There are a few tax scenarios that range from illegal to suspect, and potential buyers are sure to find them out. One scenario involves personnel sharing space or really working under your direction taking payment as a “consultant,” with earnings reported via form 1099, rather than as an employee, reported on form W2. This is often done in efforts to affect a tax benefit for the individual receiving compensation, and achieve costs savings for the practice.
It is certainly permissible to compensate an individual as a consultant—if that individual functions as a consultant. However, the taxing authorities and the State labor departments have been whittling down the definition of an employee to cover practically anyone you provide patients to, or even if you simply have their name under your letterhead or on your business card. Misclassification carries heavy fines, particularly from Labor departments that need you to fill their coffers for workers’ compensation and unemployment insurance. The prospect of an action even years later can result in penalties or bad “ratings” by the Labor Department carrying real financial consequences even to a successor purchaser of your practice.
Some practice owners will run certain expenses through the business that are actually personal expenses. A competent tax advisor and/or attorney can help guide a practice owner on the appropriate reporting of expenses. It is not wise to rely on the advice of an office manager only, especially if the manager is not a tax expert.
A potential buyer needs to know the bottom line profit in order to establish a valuation for the practice. And in order to find that number, they will review expenses and payments. Improper reporting will be found and drive down your purchase price value.
Even in the absence of a sale, inappropriate activity leaves you vulnerable to legal action from payors and potential financial and other penalties, including licensure suspension or revocation. It’s also clearly unwise to open your books to the eyes of a potential buyer with these black marks on your record.
With a proper NDA, it is unlikely that a prospective buyer will be able to report you to the relevant authorities. If there were honest mistakes, these can likely be corrected with little to no significant impact on a future deal.
A Note on Real Estate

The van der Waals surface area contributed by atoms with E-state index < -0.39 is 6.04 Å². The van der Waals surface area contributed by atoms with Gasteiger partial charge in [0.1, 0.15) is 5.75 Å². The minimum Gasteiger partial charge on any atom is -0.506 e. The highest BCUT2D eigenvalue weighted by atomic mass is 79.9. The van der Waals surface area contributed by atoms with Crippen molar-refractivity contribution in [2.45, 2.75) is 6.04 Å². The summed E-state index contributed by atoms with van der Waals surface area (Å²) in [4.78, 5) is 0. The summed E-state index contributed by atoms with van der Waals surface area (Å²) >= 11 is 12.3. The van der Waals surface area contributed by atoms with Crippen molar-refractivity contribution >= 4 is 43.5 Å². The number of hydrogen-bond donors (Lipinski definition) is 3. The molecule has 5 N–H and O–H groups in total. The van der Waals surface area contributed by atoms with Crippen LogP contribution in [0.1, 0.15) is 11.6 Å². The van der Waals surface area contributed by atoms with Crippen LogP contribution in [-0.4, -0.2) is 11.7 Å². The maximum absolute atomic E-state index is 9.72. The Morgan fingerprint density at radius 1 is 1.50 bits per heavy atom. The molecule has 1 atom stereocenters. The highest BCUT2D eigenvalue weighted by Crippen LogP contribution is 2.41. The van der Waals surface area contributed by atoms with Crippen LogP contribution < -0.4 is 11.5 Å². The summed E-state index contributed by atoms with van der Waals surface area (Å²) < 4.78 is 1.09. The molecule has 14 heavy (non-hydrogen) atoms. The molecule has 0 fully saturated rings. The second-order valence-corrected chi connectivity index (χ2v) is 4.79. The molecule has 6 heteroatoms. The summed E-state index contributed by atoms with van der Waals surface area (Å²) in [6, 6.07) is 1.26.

One area where practice owners may wish to retain a level of secrecy is in dealing with real estate ownership. In many cases, the practice owner also owns the space where the practice is housed. The owner may see the potential sale of the property to the practice buyer as an opportunity to augment proceeds from the sale of the practice. Alternatively, the property owner may wish to retain ownership and rent the property to the new buyer for a persistent income stream.
It is wrong to hide ownership of a property if asked, but you don’t necessarily need to say anything if you are not. Sometimes owners will form a limited liability company (LLC) as the ownership entity and lease it to their own practice entity. Owners of LLCs are not readily discoverable in public records. Certainly, the lease agreement will need to be reviewed by the buyer, but not all buyers want the real estate ownership.
All Cards on the Table
Any practice owner considering a sale must understand that there may ultimately be no secrets in this process. All cards may end up on the table—and they will be laid out early in the process. As long as confidentiality is ensured, there is nothing to be lost by sharing information candidly with the potential buyer and potentially nothing to be gained by trying to withhold or hide information.This is not the same as telling them your legal risks—they still have the onus on identifying any issues that may give them leverage in negotiating the price. You definitely do not want to do the job of “analysis” for them!
In any event, it is wise to work with an experienced consultant and lawyer to make an assessment of your practice before you initiate conversations with a potential buyer and open your books. Appropriate guidance will be critical to identifying and correcting any problems before scrutiny begins.